Yesterday's Lesson Today
by Bob Rugg
May 22, 2014 02:45 PM | 2790 views | 0 0 comments | 297 297 recommendations | email to a friend | print
Bob Rugg
Bob Rugg
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At Pepperdine, where I attended 60 years ago, one of the campus icons was College Dean E. V. Pullias. He was a soft spoken man from Tennessee who had the mannerisms and demeanor of a true Southern gentleman. If a discussion or debate tended to get a bit off track while he was present, one would likely hear him say, "Now, we don't want to be ugly." The admonition was soft but pointed.

While it seems like we have joined the Election-of-the-Month Club here in Cherokee County, each election cycle appears to be more rancorous than the one before. It is almost at the point to where even Dr. Pullias would find it difficult to bring it back to reasoned debate. Of course the advent of social media has contributed to that rise in acrimony. No longer does one have to wait for the mailman to deliver your angry response to something someone said. You can deliver it yourself, immediately.... while you're still seething. No need to count to 10 or take time to carefully think out a reasonable response... just drop the hammer on 'em.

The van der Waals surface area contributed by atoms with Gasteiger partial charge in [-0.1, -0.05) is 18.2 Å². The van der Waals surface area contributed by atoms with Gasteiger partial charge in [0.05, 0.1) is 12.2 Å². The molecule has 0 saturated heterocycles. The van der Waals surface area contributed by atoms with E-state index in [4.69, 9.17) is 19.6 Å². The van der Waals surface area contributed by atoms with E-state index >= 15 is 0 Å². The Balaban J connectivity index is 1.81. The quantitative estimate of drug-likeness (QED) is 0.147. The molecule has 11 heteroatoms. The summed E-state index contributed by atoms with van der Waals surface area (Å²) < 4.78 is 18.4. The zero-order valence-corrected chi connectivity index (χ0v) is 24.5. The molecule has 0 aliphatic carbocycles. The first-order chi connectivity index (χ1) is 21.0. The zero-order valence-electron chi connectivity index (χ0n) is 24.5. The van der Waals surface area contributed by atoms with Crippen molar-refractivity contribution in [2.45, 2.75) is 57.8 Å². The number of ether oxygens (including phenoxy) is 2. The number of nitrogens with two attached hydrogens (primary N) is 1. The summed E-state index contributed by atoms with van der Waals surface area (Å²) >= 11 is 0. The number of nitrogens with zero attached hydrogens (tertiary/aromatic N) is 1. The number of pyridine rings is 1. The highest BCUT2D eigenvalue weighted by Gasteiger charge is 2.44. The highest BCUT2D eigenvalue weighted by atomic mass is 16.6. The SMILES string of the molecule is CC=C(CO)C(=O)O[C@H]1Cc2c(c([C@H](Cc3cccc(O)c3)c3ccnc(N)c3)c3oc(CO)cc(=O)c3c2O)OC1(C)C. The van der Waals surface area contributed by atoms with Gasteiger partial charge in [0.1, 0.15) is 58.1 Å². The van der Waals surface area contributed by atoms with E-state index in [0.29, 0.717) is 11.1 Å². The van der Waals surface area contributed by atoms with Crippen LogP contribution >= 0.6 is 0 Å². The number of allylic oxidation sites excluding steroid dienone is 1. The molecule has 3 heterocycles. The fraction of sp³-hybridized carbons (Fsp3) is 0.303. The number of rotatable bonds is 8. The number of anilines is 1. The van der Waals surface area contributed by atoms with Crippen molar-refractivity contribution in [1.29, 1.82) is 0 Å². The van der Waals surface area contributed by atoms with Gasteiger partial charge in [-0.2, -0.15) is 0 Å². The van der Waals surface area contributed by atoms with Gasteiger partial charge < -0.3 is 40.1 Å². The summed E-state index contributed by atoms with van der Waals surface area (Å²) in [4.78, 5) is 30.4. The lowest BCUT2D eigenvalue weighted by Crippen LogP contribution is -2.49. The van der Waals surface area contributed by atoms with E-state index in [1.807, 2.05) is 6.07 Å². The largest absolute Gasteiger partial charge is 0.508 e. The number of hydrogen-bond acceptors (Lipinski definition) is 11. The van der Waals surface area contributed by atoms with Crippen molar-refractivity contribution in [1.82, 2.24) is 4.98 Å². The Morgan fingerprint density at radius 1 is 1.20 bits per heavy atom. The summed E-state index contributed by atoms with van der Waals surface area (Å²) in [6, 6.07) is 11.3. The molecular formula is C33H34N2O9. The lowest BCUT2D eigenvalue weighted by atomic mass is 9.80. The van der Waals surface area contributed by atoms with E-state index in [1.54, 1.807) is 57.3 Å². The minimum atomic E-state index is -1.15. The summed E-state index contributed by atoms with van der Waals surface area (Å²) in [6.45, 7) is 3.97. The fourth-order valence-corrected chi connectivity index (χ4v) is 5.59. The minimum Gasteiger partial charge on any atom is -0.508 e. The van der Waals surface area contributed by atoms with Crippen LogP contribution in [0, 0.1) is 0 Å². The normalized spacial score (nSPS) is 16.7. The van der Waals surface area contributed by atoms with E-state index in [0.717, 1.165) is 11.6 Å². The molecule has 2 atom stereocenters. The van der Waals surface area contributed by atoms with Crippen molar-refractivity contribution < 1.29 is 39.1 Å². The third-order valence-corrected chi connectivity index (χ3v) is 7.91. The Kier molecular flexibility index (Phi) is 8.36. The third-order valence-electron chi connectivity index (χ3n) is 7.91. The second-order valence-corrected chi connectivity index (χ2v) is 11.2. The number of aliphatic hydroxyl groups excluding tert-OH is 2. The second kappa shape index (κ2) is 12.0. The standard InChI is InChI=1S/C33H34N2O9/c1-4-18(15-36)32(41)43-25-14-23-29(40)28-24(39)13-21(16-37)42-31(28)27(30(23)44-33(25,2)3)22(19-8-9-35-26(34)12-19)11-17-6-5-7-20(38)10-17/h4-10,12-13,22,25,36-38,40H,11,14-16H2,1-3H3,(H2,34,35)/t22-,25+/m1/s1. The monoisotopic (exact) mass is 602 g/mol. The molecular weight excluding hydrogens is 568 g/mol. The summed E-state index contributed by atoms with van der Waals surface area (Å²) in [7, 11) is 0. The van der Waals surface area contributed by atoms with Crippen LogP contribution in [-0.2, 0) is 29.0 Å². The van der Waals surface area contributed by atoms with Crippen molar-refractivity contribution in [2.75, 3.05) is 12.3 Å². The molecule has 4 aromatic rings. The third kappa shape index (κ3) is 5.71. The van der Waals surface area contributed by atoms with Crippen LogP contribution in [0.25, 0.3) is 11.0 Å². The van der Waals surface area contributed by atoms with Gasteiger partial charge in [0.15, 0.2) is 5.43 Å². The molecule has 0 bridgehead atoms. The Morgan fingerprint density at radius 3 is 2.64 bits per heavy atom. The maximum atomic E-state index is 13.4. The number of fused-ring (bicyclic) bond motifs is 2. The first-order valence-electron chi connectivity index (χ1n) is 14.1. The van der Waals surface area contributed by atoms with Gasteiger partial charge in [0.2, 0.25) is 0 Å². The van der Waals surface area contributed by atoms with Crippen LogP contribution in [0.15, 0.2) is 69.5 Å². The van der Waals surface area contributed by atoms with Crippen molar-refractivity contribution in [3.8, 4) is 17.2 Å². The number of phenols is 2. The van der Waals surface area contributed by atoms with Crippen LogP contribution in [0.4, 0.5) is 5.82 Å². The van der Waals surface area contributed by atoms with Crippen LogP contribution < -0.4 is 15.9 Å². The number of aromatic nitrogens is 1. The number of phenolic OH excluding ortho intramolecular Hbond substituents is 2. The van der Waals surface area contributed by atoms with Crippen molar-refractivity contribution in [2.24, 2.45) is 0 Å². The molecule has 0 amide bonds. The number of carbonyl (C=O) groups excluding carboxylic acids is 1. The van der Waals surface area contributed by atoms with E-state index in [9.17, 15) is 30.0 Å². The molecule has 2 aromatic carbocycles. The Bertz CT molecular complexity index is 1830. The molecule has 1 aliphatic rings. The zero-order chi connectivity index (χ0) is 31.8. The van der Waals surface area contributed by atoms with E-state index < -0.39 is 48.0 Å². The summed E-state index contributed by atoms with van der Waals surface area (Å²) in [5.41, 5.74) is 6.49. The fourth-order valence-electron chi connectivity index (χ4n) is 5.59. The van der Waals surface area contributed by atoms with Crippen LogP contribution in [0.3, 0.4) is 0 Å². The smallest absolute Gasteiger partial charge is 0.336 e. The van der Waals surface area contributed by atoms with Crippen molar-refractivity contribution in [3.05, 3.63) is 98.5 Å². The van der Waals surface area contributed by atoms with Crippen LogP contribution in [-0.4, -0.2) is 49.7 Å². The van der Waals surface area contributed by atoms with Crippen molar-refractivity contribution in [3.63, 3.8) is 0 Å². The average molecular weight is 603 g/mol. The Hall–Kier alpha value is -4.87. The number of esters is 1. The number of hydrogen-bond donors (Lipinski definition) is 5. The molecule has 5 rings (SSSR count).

It used to be that if some malcontent hung a huge sign on a pasture fence post decrying the honesty or integrity of a candidate, or worse, advertising near libelous lies, the only people who'd see it would be those who drove by the pasture. Today the Facebook post has replaced the fence post. Maliciousness can widely and instantly run amok. And while the peddlers of dissention and venom are not totally anonymous, they are very much insulated, often spewing their pedagogic punditry while sitting at home in their pajamas.

The computer, along with its social pages, has allowed some to sharply hone their skill at insulting and verbally abusing others. At the same time it has allowed others to reciprocate with derision and rudeness. All of this feeds upon itself, becoming worse with each election.

As we grew up we were cautioned about the care that needed to be taken when using a sharp knife. The knife had a useful purpose. But, used carelessly or maliciously, it could easily cause a great deal of harm. The tools at hand through modern technology should carry the same admonition and warning. The parental caution about the knives was intended to keep us from hurting ourselves. Dr. Pullias's admonition was meant to keep us from hurting others.



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